As Marshall McLuhan‘s globe continues to morph into a village and Thomas Friedman‘s world to flatten, the need for corporate communicators to step up and to assume leadership roles in their organizations is mounting.
But what does a leadership role look like for a 21st century communicator? And what is expected from a communicator within the C-suite circle?
According to a report published by Korn Ferry in 2015 titled: The Chief Communications Officer: 2015 Survey and findings among the Fortune 500, the COO as a leader must:
- Provide leadership on reputation, values and culture across the enterprise.
- Design systems, such as those that support an enterprise-wide social media strategy.
- Define and activate corporate character.
- Develop and publish content for external stakeholders.
- Analyze data to understand how stakeholders view the enterprise.
I would say that there more to it than that! A communicator as a leader needs also to:
- Understand the business strategy and provide solutions that affect the bottom line.
- Be bold and courageous when it comes to acting in a proactive manner and provide insights and solutions to their CEO rather than dwelling on the problem.
- Develop a strategic capacity that transcends beyond the narrow angle dictated by the nature of the job, towards a global view that can see and act upon the bigger picture.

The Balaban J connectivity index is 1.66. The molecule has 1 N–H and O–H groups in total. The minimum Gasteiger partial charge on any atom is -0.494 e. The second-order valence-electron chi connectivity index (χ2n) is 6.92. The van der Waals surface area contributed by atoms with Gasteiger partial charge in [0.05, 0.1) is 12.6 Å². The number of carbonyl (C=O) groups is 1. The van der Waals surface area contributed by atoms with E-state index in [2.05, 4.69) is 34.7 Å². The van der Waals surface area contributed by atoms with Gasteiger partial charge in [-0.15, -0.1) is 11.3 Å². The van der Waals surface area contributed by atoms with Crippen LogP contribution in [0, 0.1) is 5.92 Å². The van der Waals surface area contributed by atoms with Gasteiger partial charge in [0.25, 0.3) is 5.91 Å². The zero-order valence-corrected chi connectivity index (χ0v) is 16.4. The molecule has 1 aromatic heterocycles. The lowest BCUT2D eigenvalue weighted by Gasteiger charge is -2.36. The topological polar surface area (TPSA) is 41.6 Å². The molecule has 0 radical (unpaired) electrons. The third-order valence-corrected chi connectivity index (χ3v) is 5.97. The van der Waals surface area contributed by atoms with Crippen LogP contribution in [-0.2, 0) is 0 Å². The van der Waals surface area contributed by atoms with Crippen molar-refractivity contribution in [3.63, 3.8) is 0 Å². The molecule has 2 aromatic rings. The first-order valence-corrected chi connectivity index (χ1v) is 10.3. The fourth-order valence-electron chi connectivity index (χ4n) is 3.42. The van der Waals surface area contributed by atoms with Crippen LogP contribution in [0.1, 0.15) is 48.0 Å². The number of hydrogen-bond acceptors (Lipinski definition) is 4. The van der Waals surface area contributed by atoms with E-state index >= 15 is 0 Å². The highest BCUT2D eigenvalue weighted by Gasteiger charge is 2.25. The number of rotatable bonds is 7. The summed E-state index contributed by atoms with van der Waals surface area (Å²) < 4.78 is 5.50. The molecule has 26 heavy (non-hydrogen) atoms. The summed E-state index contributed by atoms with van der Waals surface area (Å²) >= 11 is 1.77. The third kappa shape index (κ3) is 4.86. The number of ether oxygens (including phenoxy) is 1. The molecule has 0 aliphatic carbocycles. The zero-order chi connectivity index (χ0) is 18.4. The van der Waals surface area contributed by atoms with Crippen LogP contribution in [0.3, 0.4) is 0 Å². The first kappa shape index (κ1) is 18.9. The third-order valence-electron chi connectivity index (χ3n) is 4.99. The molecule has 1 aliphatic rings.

So what are the 3 things that communicators need to start doing to evolve and to claim their seat at the table:
- Understand financial management and get educated on reading and analyzing financial statements; it’s crucial to learn the language spoken within the C-suite circle and to be able to form a strategic opinion that includes understanding what keeps your CEO awake at night.
- Understand your organization’s business strategy and contribute in shaping its components. Know the why, what, who and how aspects of the strategy and then invest your knowledge and expertise towards achieving the business goals.
- Become an expert in your field and expand your knowledge base to include not only communications and PR topics but also to cover topics in psychology, anthropology and semiotics among others. After all when you are on the table, a wide knowledge base will allow you to go deep.
I meet many communication and PR executives in events and conferences where attendees grapple with the idea of how can communicators get a place at the table and be looked upon beyond their reactive role. I hope this post can complement this conversation.
I welcome your ideas on the subject. What do you think and why?